SIA forecasts boom in chip market in 2001

SV News Service
Santa Clara

Driven by strong demand for communications and consumer electronics products, global 2000 chip sales are expected to grow 37 percent to $ 205 billion. Just five months ago, the SIA had forecasted a 31 percent growth to $ 37 billion.

Next year, sales will reach $ 249 billion. By 2003, global chip sales are expected to reach $ 319 billion, the SIA forecasted. ”Demand remains robust for chips used in the Internet and in
telecommunications and consumer products,” said George Scalise, President, SIA.

The latest SIA forecast shows that chips for data networking, broadband, wireless, optoelectronics as well as personal computers will spur the gains. “The PC is still a major growth driver, but for much of the industry there have faster growth opportunities associated with the new information-based economy,” said Wilfred Corrigan, Chief Executive, LSI Logic, the chipmaker who presented the SIA forecast at the group’s annual forecast dinner in Santa Clara.

Craig Barrett, CEO, Intel added that sales of its networking, communications and wireless chips were growing roughly by 50 percent or more a year, much faster than sales of personal computer microprocessors, which are growing at the rate of about 10 percent.

Corrigan said that the market for ICs is broadening beyond personal computers, and more geographic areas are consuming a larger piece of the IOC pie–trends that will help moderate the volatile boom and burst business cycles that have characterized the chip industry for the past 40 years. Ten years ago, the two largest chip markets, the United States and Japan used to consume 75 percent of the world’s ICs. Today, the two biggest markets-the United States and Asia-Pacific–account for less than 60 percent.

In the Americas, chip sales should rise 34 percent this year to $ 64 billion and 21 percent next year to $ 77 billion. The European market will grow 33 percent this year to $ 42 billion and 21 percent next year to $ 51billion. Japanese sales should increase 42 percent this year to $ 46 billion and 22 percent next year to $ 56 billion. And in the Asia Pacific region, sales should gain nearly 41 percent this year to $ 52 billion, 24 percent next year to $ 65 billion.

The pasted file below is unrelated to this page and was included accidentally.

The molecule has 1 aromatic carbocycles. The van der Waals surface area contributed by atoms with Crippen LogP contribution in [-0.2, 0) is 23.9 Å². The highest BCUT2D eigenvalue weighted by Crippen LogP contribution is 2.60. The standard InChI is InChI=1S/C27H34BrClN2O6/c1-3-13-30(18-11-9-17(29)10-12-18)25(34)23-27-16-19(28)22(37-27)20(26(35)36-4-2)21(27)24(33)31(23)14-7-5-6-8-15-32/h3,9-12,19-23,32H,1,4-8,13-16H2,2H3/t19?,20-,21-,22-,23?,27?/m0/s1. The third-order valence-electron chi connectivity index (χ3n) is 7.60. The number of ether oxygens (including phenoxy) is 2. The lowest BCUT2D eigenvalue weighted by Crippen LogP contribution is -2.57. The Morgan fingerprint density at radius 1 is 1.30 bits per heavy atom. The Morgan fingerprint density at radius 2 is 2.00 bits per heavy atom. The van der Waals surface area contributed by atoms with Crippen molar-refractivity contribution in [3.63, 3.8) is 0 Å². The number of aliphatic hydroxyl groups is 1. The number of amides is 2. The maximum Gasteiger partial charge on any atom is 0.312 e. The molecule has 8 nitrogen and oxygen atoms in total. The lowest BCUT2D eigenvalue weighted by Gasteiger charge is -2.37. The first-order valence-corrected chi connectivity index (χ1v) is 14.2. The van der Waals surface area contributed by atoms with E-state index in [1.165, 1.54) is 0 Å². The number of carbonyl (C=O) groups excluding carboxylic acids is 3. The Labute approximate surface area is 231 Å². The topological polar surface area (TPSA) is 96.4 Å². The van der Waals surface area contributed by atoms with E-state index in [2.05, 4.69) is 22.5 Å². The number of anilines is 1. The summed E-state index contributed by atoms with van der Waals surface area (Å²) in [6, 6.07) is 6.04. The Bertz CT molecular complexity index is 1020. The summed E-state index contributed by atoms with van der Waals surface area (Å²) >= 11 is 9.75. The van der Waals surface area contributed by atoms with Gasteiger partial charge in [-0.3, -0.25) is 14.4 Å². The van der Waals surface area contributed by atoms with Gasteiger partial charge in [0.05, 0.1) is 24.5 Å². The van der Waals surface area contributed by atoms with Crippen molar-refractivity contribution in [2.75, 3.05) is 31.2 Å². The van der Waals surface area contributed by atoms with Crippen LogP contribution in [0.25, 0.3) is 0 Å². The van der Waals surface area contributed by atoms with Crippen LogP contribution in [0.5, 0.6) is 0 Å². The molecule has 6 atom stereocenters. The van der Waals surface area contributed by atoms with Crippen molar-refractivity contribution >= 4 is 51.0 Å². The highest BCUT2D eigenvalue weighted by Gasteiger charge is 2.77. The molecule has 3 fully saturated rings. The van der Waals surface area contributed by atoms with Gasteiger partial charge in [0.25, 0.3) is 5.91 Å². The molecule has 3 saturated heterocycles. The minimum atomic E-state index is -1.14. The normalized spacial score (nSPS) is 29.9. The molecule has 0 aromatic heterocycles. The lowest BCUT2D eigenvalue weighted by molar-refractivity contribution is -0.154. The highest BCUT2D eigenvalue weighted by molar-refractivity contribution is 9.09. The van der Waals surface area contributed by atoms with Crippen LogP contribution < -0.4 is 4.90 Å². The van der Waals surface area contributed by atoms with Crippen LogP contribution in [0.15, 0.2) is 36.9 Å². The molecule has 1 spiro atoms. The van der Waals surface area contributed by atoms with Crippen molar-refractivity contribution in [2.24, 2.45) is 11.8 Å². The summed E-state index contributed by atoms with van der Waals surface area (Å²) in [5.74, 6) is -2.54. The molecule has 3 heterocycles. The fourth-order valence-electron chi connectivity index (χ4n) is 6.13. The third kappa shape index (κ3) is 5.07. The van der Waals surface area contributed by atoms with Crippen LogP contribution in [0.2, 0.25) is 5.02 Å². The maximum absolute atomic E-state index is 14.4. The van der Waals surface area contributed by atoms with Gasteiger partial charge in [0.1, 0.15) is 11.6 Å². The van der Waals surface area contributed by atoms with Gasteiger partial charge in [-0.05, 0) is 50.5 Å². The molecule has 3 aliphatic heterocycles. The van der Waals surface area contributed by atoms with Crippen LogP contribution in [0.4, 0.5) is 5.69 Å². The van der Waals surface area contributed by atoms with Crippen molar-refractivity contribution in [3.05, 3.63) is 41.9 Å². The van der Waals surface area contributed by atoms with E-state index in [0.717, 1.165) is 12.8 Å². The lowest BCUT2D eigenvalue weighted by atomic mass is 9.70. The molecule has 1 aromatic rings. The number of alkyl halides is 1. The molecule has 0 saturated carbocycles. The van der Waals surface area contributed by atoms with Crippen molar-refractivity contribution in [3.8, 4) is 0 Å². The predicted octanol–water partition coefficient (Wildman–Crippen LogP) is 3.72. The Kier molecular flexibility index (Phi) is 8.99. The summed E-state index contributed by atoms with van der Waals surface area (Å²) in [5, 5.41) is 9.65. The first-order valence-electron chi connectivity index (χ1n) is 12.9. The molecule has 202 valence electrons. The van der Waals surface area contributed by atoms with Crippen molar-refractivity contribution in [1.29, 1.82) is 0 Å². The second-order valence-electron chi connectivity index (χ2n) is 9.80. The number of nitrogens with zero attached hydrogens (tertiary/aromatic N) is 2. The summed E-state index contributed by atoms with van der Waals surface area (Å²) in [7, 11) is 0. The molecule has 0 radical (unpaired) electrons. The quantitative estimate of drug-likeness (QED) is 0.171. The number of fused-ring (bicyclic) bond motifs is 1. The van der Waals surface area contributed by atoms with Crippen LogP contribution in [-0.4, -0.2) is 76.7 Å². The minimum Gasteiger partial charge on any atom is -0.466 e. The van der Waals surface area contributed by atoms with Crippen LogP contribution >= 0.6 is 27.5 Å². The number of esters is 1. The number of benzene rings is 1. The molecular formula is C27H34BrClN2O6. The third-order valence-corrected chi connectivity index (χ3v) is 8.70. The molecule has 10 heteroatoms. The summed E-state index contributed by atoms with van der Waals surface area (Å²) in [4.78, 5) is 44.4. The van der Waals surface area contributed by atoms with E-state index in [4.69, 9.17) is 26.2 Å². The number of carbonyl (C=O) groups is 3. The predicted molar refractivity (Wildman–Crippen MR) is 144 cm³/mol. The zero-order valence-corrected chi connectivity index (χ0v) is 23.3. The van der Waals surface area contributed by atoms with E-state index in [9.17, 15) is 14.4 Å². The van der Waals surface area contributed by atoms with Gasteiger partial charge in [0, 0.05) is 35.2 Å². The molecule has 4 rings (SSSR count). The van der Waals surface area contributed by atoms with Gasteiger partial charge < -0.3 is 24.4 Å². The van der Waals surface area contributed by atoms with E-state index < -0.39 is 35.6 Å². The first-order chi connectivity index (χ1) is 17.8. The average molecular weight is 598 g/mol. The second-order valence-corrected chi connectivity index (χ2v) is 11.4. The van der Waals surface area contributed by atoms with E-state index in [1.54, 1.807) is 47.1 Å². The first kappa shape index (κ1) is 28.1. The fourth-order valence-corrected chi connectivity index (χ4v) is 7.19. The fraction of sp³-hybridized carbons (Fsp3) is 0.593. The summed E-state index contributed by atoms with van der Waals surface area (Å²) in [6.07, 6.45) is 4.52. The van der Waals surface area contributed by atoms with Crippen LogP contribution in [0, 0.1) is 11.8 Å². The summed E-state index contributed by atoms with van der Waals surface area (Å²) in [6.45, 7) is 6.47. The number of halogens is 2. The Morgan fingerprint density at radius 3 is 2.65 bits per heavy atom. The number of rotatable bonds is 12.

Product wise, DRAMs and general purpose microprocessors are not the fast growing sectors any longer.
l Flash memory chips, popular in cell phones, are forecasted to more than double to $ 23 billion in 2003 from an estimated $ 10 billion this year.

  • Digital signal processors, or DSPs, used in mobile phones, are forecasted
    to more than double to $ 13 billion by 2003 from $ 6 billion this year. Texas
    Instruments Inc, Lucent Technologies Inc and Motorola Inc are among the biggest makers of
    DSPs.

  • Logic devices, which include programmable logic ICs are forecasted to
    rise to $ 56 billion during the next three years, from $ 34 billion this year. 

  • DRAMs, should see sales rise 68 percent to $ 52 billion in 2003 from $ 31
    billion this year.

  • Sales of microprocessors are expected to rise 11 percent this year to
    $ 30 billion and to $ 38 billion in 2003.

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